Wednesday, September 28, 2005

This is a continuation of Nga korero o te wa, digest of Maori news and views, which I produced from 1994 to 2003.
I will try to post various news bits and analysis as they come to hand.
I'll start by recapping some of what I discussed on Maori television tonight.
I've been looking at the results of the New Zealand parliamentary elections, particularly as they pertain to the seven Maori seats.
Some points to note.
The new Maori Party won four of the seven Maori electorate seats, but only took enough party list votes to cover two of them. That means there will be an overhang, with 122 seats in Parliament instead of 120.
The party's decision to chase the list votes, rather than a pure play for the electorates, caused some internal criticism. Former Alliance president Matt McCarten, who was providing some political advice, counselled against it. The result of the election showed two reasons it was wrong:
- It diluted the message the party was trying to send Maori voters. Rather than offering them the seductive two for one choice - vote for the Maori Party candidate for the seat, get the Labour Maori MP back via the list vote - voters were torn.
- The party lost the opportunity to build up some goodwill. The prospect of it forming a coalition with a Don Brash-led National Party government was so remote as to be almost unthinkable, so some working relationship with Labour is inevitable if the party is to make any headway with its programme (whatever that may be). By taking 1.6 percent of the party vote (which is essentially wasted), the party lost the opportunity to build up some goodwill. Labout counts that 1.6 percent as a loss against its total.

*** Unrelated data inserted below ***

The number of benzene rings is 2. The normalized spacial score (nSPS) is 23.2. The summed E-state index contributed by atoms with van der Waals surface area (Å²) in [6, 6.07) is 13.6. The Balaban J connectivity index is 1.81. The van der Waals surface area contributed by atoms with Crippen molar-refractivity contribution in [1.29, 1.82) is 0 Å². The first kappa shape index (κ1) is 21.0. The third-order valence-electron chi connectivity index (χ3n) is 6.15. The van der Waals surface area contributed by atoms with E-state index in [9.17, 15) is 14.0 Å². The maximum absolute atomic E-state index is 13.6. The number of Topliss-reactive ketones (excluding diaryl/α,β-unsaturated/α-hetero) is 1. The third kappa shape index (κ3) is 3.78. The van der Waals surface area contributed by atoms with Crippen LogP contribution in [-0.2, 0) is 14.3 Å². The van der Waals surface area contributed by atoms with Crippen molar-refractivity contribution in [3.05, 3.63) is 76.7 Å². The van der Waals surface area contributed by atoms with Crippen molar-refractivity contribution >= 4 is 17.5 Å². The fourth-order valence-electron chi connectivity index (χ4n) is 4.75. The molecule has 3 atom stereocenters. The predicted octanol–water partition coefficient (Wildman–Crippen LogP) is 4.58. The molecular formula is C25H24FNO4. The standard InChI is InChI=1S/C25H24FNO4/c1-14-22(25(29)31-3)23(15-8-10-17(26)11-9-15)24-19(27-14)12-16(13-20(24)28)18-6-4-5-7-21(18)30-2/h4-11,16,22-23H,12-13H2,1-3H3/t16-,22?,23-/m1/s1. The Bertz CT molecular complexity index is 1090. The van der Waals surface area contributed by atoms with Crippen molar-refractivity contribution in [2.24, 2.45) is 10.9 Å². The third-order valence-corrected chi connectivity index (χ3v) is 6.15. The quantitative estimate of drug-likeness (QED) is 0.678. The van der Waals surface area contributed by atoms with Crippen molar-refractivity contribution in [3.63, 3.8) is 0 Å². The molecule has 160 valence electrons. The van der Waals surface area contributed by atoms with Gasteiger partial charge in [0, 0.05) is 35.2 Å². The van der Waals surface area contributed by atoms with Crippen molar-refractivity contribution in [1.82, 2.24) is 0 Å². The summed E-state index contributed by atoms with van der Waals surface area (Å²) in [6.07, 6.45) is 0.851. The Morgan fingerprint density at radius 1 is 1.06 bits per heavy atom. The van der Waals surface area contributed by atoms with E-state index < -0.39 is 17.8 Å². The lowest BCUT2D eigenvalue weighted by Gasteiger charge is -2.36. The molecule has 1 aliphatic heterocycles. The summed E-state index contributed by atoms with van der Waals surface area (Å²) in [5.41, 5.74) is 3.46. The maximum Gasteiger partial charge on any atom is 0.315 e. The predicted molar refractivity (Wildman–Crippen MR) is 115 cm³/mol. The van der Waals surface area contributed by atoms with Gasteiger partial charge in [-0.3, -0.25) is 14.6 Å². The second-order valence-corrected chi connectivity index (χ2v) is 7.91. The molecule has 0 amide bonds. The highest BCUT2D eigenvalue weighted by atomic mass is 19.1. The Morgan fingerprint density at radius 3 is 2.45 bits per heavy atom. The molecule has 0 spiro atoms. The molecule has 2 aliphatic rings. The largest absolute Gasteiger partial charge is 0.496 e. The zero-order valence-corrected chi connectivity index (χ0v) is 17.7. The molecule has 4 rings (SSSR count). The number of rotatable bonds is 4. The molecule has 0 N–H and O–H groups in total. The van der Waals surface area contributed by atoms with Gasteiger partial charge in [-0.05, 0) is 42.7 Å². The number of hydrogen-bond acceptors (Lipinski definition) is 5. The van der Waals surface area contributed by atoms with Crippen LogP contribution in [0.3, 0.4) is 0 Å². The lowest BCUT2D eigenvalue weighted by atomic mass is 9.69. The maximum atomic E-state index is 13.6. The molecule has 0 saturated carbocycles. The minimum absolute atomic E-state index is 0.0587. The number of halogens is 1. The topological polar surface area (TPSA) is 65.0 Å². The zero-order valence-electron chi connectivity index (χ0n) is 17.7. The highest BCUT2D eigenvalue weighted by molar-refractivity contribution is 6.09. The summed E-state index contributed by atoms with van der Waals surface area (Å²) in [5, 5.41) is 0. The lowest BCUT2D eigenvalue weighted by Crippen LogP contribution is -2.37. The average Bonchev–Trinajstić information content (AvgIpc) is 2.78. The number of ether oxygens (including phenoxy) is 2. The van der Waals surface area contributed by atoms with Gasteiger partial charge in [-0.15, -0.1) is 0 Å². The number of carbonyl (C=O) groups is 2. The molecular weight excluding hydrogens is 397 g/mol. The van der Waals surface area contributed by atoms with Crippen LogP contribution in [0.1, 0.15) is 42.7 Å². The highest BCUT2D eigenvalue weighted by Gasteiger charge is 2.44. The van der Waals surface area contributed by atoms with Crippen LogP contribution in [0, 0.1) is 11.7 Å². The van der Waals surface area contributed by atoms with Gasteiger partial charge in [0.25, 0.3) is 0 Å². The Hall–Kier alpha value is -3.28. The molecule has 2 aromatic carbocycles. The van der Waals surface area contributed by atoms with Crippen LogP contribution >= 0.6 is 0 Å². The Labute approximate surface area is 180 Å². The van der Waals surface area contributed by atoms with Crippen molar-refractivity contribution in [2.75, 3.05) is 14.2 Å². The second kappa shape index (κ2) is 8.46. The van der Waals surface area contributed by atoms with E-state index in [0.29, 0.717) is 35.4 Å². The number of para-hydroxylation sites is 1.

It also ate into the Green vote. In 2002 the Greens won 10.7 percent of the party vote in the Maori seats, which translates into a boost of a couple of percentage points overall. In 2005 they scored 3 percent, less than the 5 percent they scored overall, so the Maori vote will actually drag them down slightly.
The Maori Party could have justified endorsing the Greens for the list vote fair reward for their stand against the Foreshore and Seabed Act. Or it could have let voters choose. Either way, it would have been a smarter use of the MMP system.
As it was, Labour's share of the list vote in the Maori seats went up on the night from 53.7% to 55%, compared with 41% overall.
The Maori Party got 27.1%, which accounted for most of its 16% overall.
Only 4.3% of Maori gave their list vote to National, about the same as last election and well shore of that party's 40% overall total.
Winston Peters' sustained efforts to distance himself from his Maori support base finally got through, with the Maori electorates giving him the same 6% support as the general electorates, well short of the almost 15% he got in 2002. The honeymoon is well and truly over.
The counting of the special votes on Saturday is unlikely to change matters greatly in the Maori seats. Of interest will be the overseas votes. The Maori Party made special trips to Australia to encourage expatriates to vote for it. Since there were only 370 overseas votes across the seats last election, it will be interesting to see if the airfare was justified.
Coming up. Should defeated MPs hang around on the list, and why the Foreshore and Seabed isn't that big a deal.


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